CW: You know, it’s just so much bigger than that. I mean, we all agree that when the other team is on a 24-0 run you should probably play your best defensive player, but it’s just not about that anymore. The people who are in charge of firing him obviously know what he is at this point. A small group of people – Donald Sterling, Chris Paul, and Blake Griffin – are probably going to decide his fate. But watching Vinny just standing on the sidelines with no answer…
CW: Gregg Popovich – who never says anything – said, “I know Chris Paul is not 100 percent. I know that kid. I know how he can play.” You don’t get Pop to say that unless he almost feels bad. He knows that they dodged a bullet, because Chris Paul is not right.
Vinny has mentioned that Blake’s injury gets worse as the game goes on, and, talking to a bunch of people around here, it seems like that is indeed the medical diagnosis.
JH: Maybe the injuries were a blessing in disguise. Without Blake and Paul to bring the miracle of their God-given abilities to the series and steal a few games, we have to pay attention to the warning Charlie Widdoes and the Widdoeses of the world have been harping on all season. Maybe it’s not as clear that the Clippers have no system. No plan for possessions, games, long-term development. It’s almost instructive to see how hapless this team is without its stars.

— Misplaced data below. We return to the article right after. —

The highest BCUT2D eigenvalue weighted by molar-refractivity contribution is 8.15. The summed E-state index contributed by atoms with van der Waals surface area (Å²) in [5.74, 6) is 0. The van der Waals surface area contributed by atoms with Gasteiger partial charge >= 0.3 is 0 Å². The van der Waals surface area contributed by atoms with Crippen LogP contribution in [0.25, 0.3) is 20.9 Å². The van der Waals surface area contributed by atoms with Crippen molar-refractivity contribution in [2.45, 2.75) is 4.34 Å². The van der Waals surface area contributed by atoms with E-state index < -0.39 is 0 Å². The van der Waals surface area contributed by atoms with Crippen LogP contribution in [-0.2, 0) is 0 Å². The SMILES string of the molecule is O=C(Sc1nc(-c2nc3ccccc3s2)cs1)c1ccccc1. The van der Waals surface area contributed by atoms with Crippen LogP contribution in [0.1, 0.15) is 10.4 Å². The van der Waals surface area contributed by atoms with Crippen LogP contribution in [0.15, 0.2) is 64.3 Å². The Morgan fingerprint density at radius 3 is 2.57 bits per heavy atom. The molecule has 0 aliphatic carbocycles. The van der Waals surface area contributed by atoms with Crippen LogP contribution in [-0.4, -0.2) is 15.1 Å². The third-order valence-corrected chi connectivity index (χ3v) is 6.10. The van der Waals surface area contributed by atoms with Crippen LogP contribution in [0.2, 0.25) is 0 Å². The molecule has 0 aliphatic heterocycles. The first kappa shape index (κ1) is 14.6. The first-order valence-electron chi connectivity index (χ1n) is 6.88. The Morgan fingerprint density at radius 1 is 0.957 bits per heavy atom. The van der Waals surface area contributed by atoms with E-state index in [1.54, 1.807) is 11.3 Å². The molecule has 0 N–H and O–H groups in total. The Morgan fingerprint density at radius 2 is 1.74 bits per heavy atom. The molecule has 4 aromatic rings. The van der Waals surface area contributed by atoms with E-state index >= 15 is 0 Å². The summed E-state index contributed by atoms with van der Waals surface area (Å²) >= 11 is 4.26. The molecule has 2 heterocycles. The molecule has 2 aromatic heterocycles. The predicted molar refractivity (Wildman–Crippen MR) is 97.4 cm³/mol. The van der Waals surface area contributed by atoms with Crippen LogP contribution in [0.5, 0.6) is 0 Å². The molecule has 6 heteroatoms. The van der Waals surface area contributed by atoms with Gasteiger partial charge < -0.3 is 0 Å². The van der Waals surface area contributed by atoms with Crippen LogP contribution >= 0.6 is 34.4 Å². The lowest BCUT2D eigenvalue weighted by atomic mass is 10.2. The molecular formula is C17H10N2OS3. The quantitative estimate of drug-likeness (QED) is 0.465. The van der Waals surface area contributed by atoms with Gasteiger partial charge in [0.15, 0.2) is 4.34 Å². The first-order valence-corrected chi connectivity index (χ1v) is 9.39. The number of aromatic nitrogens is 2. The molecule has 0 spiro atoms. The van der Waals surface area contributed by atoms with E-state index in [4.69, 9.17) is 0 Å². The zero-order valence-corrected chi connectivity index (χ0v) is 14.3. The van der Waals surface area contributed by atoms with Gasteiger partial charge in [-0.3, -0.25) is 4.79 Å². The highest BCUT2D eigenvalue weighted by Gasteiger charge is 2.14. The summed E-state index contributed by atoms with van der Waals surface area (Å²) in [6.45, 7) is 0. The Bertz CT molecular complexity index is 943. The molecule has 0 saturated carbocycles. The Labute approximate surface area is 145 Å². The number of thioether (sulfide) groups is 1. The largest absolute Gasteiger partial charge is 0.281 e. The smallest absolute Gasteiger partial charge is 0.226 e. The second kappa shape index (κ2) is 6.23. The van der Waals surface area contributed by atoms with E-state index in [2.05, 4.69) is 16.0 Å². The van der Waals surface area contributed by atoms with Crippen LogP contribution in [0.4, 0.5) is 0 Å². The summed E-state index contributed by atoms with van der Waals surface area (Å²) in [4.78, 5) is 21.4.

JOVAN BUHA: It’s been a two-man team all season.
On the Meaning of the Season:
AH: Is there any substantial difference between getting swept by the Spurs and losing Game 7 to Memphis? Does getting swept wipe out all the good feelings from the Memphis victory? They’ve been pretty bad losses.
CW: This was about what I said the Clippers season would be when they made the trade. They would win a series and then lose to a better team. Which they did. Was this team better than expectations? What were the expectations? This was a flawed team with some great players. You can win a round, but then you look like this.
DJ: They set a baseline with that first round win. And we learned some things. They showed their resilience, that they’re a tough team. They went to the Grind House, and they lost a leg, and they lost a hip [flexor], and now they are in the slaughterhouse with the Spurs. But ultimately, the Memphis series taught us some thing. To learn how to dump someone you have to be dumped. That’s what this series is all about. Learning about how a team does it over four games, regardless of who is hot.
JH: Charlie is looking at it in a very realpolitik way. But if they had lost Game 7, we have to read an entire offseason of articles about “It’s the Clippers,” “They lost after being up 3-1,” and people questioning their heart, and character and so on. Now you don’t have to question their ability to win a tough series. That was important.